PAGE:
A new footbridge over a river in the Philippines may assist recovery efforts for the endangered tamaraw as well as help the local Buid and Tau-Buid communities. A report in a Philippine news service described the older bridge, which the new one replaced, as “a rickety cable footbridge.” The new, 103 meter (338 feet) bridge, inaugurated recently with some fanfare, promises to ease local transportation needs.
The bridge is evidently located near the Tamaraw Gene Pool Farm, a facility that had attempted, without much success, to breed in captivity the very rare tamaraw, a small bovine relative of the water buffalo that lives in only a few locations on Mindoro Island.
The Mounts Iglit-Baco National Park, also known as the Mangyan Heritage Park, is a large, 75,445 hectare (186,428 acre) tract to the north of the Gene Pool Farm. The park was established primarily to protect habitat for the rare animal. According to an article in the Wikipedia, the tamaraw is “one of the most seriously endangered animals in the world.”
Officials from the park, the gene pool farm, the provincial government, conservation groups, and representatives of the Buid and Tau-Buid communities in the area attended the opening of the new bridge. Grace Diamante, director of the Mindoro Biodiversity Conservation Foundation, said, “the bridge will not only serve the people of Barangay Manoot, particularly our brothers and sisters of the Tau-Buid and Buhid groups, but will also allow more people to know more about the Tamaraw and the biodiversity of Mindoro.”
Rod Agas from the gene pool farm added his praise for the new bridge, indicating that it would be important in planning for the future protection of biodiversity on the island. He pointed out the fact that the gene pool farm can care for animals rescued from poachers and rehabilitate them before releasing them back into the wild.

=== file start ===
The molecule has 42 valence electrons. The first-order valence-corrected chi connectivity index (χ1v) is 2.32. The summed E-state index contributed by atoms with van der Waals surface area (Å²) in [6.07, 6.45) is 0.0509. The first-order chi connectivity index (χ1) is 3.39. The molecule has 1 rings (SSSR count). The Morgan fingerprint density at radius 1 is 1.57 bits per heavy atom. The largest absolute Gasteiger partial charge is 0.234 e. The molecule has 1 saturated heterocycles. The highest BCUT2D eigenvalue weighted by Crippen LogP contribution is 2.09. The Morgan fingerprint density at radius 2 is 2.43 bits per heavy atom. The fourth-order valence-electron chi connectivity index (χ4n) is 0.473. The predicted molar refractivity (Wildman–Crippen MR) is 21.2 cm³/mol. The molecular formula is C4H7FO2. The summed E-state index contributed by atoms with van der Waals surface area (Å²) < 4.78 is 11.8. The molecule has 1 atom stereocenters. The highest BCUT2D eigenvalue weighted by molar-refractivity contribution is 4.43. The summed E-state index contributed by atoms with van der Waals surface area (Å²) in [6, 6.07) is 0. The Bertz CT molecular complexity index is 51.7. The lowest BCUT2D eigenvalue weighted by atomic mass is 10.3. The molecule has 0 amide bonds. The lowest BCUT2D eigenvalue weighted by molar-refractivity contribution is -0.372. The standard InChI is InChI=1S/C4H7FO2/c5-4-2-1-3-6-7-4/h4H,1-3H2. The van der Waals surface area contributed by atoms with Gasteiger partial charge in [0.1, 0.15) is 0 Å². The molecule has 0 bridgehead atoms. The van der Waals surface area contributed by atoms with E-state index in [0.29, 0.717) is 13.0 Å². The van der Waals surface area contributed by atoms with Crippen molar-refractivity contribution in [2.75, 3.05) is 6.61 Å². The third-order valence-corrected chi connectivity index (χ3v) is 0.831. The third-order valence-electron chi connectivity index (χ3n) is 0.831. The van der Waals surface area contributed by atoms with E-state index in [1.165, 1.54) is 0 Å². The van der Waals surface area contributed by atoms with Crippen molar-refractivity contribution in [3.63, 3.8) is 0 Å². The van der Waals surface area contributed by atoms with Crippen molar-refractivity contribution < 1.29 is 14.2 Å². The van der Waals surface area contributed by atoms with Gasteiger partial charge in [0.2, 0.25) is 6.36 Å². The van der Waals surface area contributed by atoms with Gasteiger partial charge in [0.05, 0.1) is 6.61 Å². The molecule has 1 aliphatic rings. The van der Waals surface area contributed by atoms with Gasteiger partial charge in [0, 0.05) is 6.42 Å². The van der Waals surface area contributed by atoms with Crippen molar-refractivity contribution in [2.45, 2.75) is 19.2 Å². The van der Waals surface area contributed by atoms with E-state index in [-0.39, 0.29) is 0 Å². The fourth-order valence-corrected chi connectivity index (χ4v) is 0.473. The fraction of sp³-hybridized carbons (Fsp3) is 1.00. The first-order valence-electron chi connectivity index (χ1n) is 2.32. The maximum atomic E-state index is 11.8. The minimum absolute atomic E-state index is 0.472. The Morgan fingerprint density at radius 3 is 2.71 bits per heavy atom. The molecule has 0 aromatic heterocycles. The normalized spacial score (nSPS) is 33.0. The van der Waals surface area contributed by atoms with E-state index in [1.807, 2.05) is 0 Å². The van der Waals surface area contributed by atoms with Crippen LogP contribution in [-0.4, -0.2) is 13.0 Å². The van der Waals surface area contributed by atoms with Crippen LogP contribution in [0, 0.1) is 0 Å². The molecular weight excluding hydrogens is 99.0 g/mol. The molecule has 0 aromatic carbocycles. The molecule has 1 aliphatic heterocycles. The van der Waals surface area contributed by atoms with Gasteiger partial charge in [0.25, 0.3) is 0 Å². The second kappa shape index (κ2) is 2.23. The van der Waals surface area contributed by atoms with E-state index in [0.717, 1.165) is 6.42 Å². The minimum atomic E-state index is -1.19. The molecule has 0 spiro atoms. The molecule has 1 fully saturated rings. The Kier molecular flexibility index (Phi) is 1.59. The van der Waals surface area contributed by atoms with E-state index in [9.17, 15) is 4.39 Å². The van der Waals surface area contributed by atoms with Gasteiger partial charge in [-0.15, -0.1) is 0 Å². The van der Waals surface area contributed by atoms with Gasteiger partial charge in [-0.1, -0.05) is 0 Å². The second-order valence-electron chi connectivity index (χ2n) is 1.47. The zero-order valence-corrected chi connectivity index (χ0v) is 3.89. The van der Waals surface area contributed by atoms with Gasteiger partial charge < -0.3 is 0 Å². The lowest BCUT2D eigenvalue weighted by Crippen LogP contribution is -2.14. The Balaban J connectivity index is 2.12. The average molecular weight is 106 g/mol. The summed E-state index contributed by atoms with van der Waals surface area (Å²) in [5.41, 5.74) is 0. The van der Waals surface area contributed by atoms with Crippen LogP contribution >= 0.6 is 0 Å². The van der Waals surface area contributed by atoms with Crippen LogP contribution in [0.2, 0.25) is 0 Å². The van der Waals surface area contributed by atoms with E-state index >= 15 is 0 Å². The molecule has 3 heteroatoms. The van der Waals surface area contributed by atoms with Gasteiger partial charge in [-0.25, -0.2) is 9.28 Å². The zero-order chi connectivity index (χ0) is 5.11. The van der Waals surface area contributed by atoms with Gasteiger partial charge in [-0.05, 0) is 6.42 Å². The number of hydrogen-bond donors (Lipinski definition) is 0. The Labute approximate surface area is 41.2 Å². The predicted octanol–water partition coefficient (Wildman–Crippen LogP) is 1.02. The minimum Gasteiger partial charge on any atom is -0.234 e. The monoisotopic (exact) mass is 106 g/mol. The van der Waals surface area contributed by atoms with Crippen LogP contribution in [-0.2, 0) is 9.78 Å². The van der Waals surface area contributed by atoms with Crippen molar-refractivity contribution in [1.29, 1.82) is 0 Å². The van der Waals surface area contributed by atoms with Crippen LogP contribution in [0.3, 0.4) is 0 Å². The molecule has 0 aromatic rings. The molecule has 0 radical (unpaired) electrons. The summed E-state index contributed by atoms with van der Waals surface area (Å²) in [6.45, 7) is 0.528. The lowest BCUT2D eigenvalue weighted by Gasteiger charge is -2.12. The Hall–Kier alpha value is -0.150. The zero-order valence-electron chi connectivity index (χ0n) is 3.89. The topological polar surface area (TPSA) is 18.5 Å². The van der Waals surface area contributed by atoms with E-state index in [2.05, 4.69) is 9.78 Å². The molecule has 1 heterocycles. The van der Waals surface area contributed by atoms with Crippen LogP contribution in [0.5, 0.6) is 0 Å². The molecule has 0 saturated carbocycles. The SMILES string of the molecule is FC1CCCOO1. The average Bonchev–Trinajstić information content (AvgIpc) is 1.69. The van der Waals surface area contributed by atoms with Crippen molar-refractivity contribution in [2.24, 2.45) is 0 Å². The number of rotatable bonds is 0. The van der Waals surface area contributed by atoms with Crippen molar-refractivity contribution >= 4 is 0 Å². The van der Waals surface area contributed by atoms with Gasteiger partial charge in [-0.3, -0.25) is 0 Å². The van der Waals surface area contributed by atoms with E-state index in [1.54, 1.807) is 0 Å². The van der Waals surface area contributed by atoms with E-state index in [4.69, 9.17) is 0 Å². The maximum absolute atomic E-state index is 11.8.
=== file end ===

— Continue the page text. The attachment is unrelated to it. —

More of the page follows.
Rodel Boyles, the Protected Area Superintendent of the national park, who is also the concurrent project manager of the Tamaraw Conservation Program, respects the prerogatives of the two indigenous peoples who live in the area and have the legal right to hunt the Tamaraw. The Buid and the Tau-Buid “have their own beliefs on how to utilize the resources within the park,” according to the TCP website, so Boyles “engages them in constant dialogue on floral and faunal conservation efforts” to protect the biodiversity of the region.
A news release a couple months ago from the World Wide Fund for Nature (WWF) provided details on the efforts to conserve the tamaraw, the numbers of which have dropped to less than a thousand, and perhaps as low as a few hundred animals.
It quoted a leader of the Tau-Buid people, Fausto Novelozo, who said, in an English translation provided by the WWF, “without the tamaraw, there will be no Tau-Buid. Lives and livelihoods are inextricably tied with biodiversity.”